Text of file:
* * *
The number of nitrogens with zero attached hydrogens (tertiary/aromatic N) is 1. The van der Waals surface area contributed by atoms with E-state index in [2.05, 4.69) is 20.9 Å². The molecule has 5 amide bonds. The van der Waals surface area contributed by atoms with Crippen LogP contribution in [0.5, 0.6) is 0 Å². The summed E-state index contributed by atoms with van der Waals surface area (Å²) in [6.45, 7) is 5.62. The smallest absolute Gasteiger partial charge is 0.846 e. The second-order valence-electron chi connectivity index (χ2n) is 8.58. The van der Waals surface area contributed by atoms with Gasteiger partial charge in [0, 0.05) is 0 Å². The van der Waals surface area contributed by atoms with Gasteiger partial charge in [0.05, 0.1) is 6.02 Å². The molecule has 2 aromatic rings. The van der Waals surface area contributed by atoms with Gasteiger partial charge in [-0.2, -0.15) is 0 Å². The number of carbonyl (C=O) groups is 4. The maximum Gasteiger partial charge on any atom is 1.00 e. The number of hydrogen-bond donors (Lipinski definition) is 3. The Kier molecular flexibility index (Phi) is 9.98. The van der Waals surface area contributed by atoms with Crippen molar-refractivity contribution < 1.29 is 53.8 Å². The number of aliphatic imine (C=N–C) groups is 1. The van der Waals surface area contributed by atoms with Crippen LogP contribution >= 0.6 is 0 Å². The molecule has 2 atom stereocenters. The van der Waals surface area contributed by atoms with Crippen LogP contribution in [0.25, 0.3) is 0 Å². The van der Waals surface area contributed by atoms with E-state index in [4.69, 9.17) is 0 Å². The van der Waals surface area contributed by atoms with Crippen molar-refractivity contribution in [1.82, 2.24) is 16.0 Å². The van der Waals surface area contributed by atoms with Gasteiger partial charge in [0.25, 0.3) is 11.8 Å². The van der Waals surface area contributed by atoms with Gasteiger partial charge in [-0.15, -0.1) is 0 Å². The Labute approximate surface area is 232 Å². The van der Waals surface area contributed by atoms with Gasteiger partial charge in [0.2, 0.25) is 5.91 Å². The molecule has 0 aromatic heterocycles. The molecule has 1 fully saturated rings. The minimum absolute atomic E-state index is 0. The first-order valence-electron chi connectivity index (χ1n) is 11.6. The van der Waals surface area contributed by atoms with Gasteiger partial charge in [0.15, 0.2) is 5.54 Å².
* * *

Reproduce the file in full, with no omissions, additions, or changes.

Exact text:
The number of nitrogens with zero attached hydrogens (tertiary/aromatic N) is 1. The van der Waals surface area contributed by atoms with E-state index in [2.05, 4.69) is 20.9 Å². The molecule has 5 amide bonds. The van der Waals surface area contributed by atoms with Crippen LogP contribution in [0.5, 0.6) is 0 Å². The summed E-state index contributed by atoms with van der Waals surface area (Å²) in [6.45, 7) is 5.62. The smallest absolute Gasteiger partial charge is 0.846 e. The second-order valence-electron chi connectivity index (χ2n) is 8.58. The van der Waals surface area contributed by atoms with Gasteiger partial charge in [0, 0.05) is 0 Å². The van der Waals surface area contributed by atoms with Gasteiger partial charge in [0.05, 0.1) is 6.02 Å². The molecule has 2 aromatic rings. The van der Waals surface area contributed by atoms with Gasteiger partial charge in [-0.2, -0.15) is 0 Å². The number of carbonyl (C=O) groups is 4. The maximum Gasteiger partial charge on any atom is 1.00 e. The number of hydrogen-bond donors (Lipinski definition) is 3. The Kier molecular flexibility index (Phi) is 9.98. The van der Waals surface area contributed by atoms with Crippen molar-refractivity contribution < 1.29 is 53.8 Å². The number of aliphatic imine (C=N–C) groups is 1. The van der Waals surface area contributed by atoms with Crippen LogP contribution >= 0.6 is 0 Å². The molecule has 2 atom stereocenters. The van der Waals surface area contributed by atoms with Crippen LogP contribution in [0.25, 0.3) is 0 Å². The van der Waals surface area contributed by atoms with E-state index in [4.69, 9.17) is 0 Å². The van der Waals surface area contributed by atoms with Crippen molar-refractivity contribution in [1.82, 2.24) is 16.0 Å². The van der Waals surface area contributed by atoms with Gasteiger partial charge in [0.25, 0.3) is 11.8 Å². The van der Waals surface area contributed by atoms with Gasteiger partial charge in [-0.15, -0.1) is 0 Å². The Labute approximate surface area is 232 Å². The van der Waals surface area contributed by atoms with Gasteiger partial charge in [0.2, 0.25) is 5.91 Å². The molecule has 0 aromatic heterocycles. The molecule has 1 fully saturated rings. The minimum absolute atomic E-state index is 0. The first-order valence-electron chi connectivity index (χ1n) is 11.6. The van der Waals surface area contributed by atoms with Gasteiger partial charge in [0.15, 0.2) is 5.54 Å².